Weinstein (Comparative Literature/Brown Univ.; Northern Arts: The Breakthrough of Scandinavian Literature and Art, from Ibsen to Bergman, 2008, etc.) eloquently mines the literary canon for rites-of-passage stories.
In this beautifully, tenderly conceived work, the author employs these seminal texts from Shakespeare to J.M. Coetzee to illuminate both the experience of his young students facing the beginning of their life’s journey and also his own, as a man well into his sunset years and looking back at the journey’s end. He uses as point of departure (and title) Oedipus’s answer to the Sphinx’s riddle—“What is the creature that is on four legs in the morning, two legs at noon, three legs at night?”—to delve into these stories as excellent depictions of man at various stages of life. With marvelous clarity gained from three decades of teaching, Weinstein addresses the trajectory of growing up to growing old, moving from Oedipus’s own blindness and lack of agency in perpetrating his tragedy, to William Blake’s vision of a cruel collusion in acculturation gained in the breathtaking “Chimney Sweeper” poems, to the hard-knock lessons of the picaresque Lazarillo de Tormes and Alice Walker’s The Color Purple. The author also finds protagonists embittered by the illusory “final harvest,” forsaken and disempowered in their old age—from King Lear to Jean Racine’s Phèdre and Tennessee Williams’s A Streetcar Named Desire. Throughout this astute, elegant text, Weinstein reminds us why we read (“Art makes life visible”) and why these stories are still especially relevant—“as that special mirror that shows up both how others have come through and how we might learn from them.” Chapters treating the theme of love as a “basic motor force” prove particularly incandescent, and with certain texts in particular—e.g., Tarjei Vesaas’s The Ice Palace, Faulkner novels, King Lear—the author attains a pitch of passionate rhapsody.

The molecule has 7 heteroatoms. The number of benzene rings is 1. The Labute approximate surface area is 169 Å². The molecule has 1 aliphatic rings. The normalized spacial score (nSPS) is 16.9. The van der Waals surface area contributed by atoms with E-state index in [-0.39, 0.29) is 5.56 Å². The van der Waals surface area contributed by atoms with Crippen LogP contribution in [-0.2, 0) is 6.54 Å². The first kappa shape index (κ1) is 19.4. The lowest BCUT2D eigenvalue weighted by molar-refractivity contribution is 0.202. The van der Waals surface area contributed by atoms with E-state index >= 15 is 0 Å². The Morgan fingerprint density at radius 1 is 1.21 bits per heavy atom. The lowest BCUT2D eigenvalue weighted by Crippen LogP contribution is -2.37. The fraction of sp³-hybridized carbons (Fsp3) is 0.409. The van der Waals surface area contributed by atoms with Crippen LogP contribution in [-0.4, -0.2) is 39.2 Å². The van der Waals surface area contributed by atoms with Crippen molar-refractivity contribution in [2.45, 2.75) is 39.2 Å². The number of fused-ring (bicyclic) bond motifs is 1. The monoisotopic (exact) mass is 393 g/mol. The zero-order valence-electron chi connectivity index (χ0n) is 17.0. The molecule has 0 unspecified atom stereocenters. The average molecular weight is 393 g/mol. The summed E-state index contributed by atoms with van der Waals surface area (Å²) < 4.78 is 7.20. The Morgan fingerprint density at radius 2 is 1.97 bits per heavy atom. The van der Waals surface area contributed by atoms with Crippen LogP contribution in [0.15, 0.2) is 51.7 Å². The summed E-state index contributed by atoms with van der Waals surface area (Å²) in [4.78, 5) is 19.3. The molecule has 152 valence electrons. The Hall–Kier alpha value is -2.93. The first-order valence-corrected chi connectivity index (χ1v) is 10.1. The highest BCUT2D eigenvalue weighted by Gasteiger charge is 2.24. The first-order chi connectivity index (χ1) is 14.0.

From familiar works to those not so well-known, Weinstein expertly extracts their timeless lessons.